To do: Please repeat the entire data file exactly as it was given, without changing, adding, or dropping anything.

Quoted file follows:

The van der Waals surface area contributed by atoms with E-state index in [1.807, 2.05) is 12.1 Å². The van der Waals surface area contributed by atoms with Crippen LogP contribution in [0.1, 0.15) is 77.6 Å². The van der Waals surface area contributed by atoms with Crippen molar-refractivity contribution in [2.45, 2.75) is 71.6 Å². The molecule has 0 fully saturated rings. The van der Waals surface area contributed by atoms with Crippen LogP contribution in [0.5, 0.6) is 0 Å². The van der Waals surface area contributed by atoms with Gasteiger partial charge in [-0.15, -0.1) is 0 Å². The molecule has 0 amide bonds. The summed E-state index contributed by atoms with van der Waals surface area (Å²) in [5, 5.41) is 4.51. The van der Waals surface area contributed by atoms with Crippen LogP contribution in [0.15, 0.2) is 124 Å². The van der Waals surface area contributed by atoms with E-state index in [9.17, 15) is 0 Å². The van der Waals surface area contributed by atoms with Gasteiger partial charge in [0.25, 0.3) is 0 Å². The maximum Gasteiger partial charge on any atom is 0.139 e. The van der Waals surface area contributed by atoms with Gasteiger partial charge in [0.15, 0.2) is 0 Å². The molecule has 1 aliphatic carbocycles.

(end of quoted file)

The van der Waals surface area contributed by atoms with E-state index in [1.807, 2.05) is 12.1 Å². The van der Waals surface area contributed by atoms with Crippen LogP contribution in [0.1, 0.15) is 77.6 Å². The van der Waals surface area contributed by atoms with Crippen molar-refractivity contribution in [2.45, 2.75) is 71.6 Å². The molecule has 0 fully saturated rings. The van der Waals surface area contributed by atoms with Crippen LogP contribution in [0.5, 0.6) is 0 Å². The van der Waals surface area contributed by atoms with Gasteiger partial charge in [-0.15, -0.1) is 0 Å². The molecule has 0 amide bonds. The summed E-state index contributed by atoms with van der Waals surface area (Å²) in [5, 5.41) is 4.51. The van der Waals surface area contributed by atoms with Crippen LogP contribution in [0.15, 0.2) is 124 Å². The van der Waals surface area contributed by atoms with E-state index in [9.17, 15) is 0 Å². The van der Waals surface area contributed by atoms with Gasteiger partial charge in [0.25, 0.3) is 0 Å². The maximum Gasteiger partial charge on any atom is 0.139 e. The van der Waals surface area contributed by atoms with Gasteiger partial charge in [0.15, 0.2) is 0 Å². The molecule has 1 aliphatic carbocycles.